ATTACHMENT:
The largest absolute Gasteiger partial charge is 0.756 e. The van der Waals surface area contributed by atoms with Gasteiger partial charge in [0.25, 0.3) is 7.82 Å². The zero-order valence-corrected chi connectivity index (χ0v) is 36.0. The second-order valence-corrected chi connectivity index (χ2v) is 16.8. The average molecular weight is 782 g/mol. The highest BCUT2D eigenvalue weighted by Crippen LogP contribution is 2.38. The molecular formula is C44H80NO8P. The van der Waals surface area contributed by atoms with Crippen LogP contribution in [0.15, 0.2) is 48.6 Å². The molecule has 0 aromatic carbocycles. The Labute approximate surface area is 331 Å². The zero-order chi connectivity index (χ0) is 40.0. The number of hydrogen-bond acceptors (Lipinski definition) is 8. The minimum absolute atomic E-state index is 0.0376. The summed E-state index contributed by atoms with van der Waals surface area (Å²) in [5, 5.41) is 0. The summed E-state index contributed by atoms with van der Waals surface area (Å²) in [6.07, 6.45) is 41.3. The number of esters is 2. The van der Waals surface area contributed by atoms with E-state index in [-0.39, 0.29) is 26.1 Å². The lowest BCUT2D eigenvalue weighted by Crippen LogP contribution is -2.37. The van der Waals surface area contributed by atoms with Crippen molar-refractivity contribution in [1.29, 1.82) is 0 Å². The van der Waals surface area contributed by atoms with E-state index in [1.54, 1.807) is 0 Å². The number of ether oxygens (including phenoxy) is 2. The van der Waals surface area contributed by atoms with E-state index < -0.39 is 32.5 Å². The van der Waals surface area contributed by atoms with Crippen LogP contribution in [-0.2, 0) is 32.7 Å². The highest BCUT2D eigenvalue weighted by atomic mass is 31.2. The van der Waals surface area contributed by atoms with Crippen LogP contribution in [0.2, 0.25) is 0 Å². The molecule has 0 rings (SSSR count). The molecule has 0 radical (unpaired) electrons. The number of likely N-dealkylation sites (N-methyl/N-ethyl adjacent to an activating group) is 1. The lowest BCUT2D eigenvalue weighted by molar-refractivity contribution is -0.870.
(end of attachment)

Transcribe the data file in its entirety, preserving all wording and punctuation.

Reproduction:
The largest absolute Gasteiger partial charge is 0.756 e. The van der Waals surface area contributed by atoms with Gasteiger partial charge in [0.25, 0.3) is 7.82 Å². The zero-order valence-corrected chi connectivity index (χ0v) is 36.0. The second-order valence-corrected chi connectivity index (χ2v) is 16.8. The average molecular weight is 782 g/mol. The highest BCUT2D eigenvalue weighted by Crippen LogP contribution is 2.38. The molecular formula is C44H80NO8P. The van der Waals surface area contributed by atoms with Crippen LogP contribution in [0.15, 0.2) is 48.6 Å². The molecule has 0 aromatic carbocycles. The Labute approximate surface area is 331 Å². The zero-order chi connectivity index (χ0) is 40.0. The number of hydrogen-bond acceptors (Lipinski definition) is 8. The minimum absolute atomic E-state index is 0.0376. The summed E-state index contributed by atoms with van der Waals surface area (Å²) in [5, 5.41) is 0. The summed E-state index contributed by atoms with van der Waals surface area (Å²) in [6.07, 6.45) is 41.3. The number of esters is 2. The van der Waals surface area contributed by atoms with E-state index in [-0.39, 0.29) is 26.1 Å². The lowest BCUT2D eigenvalue weighted by Crippen LogP contribution is -2.37. The van der Waals surface area contributed by atoms with Crippen molar-refractivity contribution in [1.29, 1.82) is 0 Å². The van der Waals surface area contributed by atoms with E-state index in [1.54, 1.807) is 0 Å². The number of ether oxygens (including phenoxy) is 2. The van der Waals surface area contributed by atoms with E-state index < -0.39 is 32.5 Å². The van der Waals surface area contributed by atoms with Crippen LogP contribution in [-0.2, 0) is 32.7 Å². The highest BCUT2D eigenvalue weighted by atomic mass is 31.2. The van der Waals surface area contributed by atoms with Crippen LogP contribution in [0.2, 0.25) is 0 Å². The molecule has 0 rings (SSSR count). The molecule has 0 radical (unpaired) electrons. The number of likely N-dealkylation sites (N-methyl/N-ethyl adjacent to an activating group) is 1. The lowest BCUT2D eigenvalue weighted by molar-refractivity contribution is -0.870.